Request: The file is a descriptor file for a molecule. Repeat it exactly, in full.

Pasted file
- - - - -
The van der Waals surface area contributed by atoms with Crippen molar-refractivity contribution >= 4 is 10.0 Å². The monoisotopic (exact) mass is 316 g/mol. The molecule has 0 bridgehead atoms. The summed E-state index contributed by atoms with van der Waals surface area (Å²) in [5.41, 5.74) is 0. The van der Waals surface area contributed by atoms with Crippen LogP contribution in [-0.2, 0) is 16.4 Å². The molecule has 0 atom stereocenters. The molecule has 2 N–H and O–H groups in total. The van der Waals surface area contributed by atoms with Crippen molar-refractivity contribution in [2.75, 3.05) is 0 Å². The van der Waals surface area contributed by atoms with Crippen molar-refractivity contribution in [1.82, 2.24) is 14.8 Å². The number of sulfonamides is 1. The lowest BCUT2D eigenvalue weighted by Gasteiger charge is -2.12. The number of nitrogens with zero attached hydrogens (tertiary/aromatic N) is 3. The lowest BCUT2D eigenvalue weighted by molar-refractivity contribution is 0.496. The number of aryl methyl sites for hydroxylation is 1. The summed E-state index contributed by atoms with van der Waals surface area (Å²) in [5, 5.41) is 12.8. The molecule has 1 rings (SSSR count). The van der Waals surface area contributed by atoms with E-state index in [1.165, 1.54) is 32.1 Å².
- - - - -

The van der Waals surface area contributed by atoms with Crippen molar-refractivity contribution >= 4 is 10.0 Å². The monoisotopic (exact) mass is 316 g/mol. The molecule has 0 bridgehead atoms. The summed E-state index contributed by atoms with van der Waals surface area (Å²) in [5.41, 5.74) is 0. The van der Waals surface area contributed by atoms with Crippen LogP contribution in [-0.2, 0) is 16.4 Å². The molecule has 0 atom stereocenters. The molecule has 2 N–H and O–H groups in total. The van der Waals surface area contributed by atoms with Crippen molar-refractivity contribution in [2.75, 3.05) is 0 Å². The van der Waals surface area contributed by atoms with Crippen molar-refractivity contribution in [1.82, 2.24) is 14.8 Å². The number of sulfonamides is 1. The lowest BCUT2D eigenvalue weighted by Gasteiger charge is -2.12. The number of nitrogens with zero attached hydrogens (tertiary/aromatic N) is 3. The lowest BCUT2D eigenvalue weighted by molar-refractivity contribution is 0.496. The number of aryl methyl sites for hydroxylation is 1. The summed E-state index contributed by atoms with van der Waals surface area (Å²) in [5, 5.41) is 12.8. The molecule has 1 rings (SSSR count). The van der Waals surface area contributed by atoms with E-state index in [1.165, 1.54) is 32.1 Å².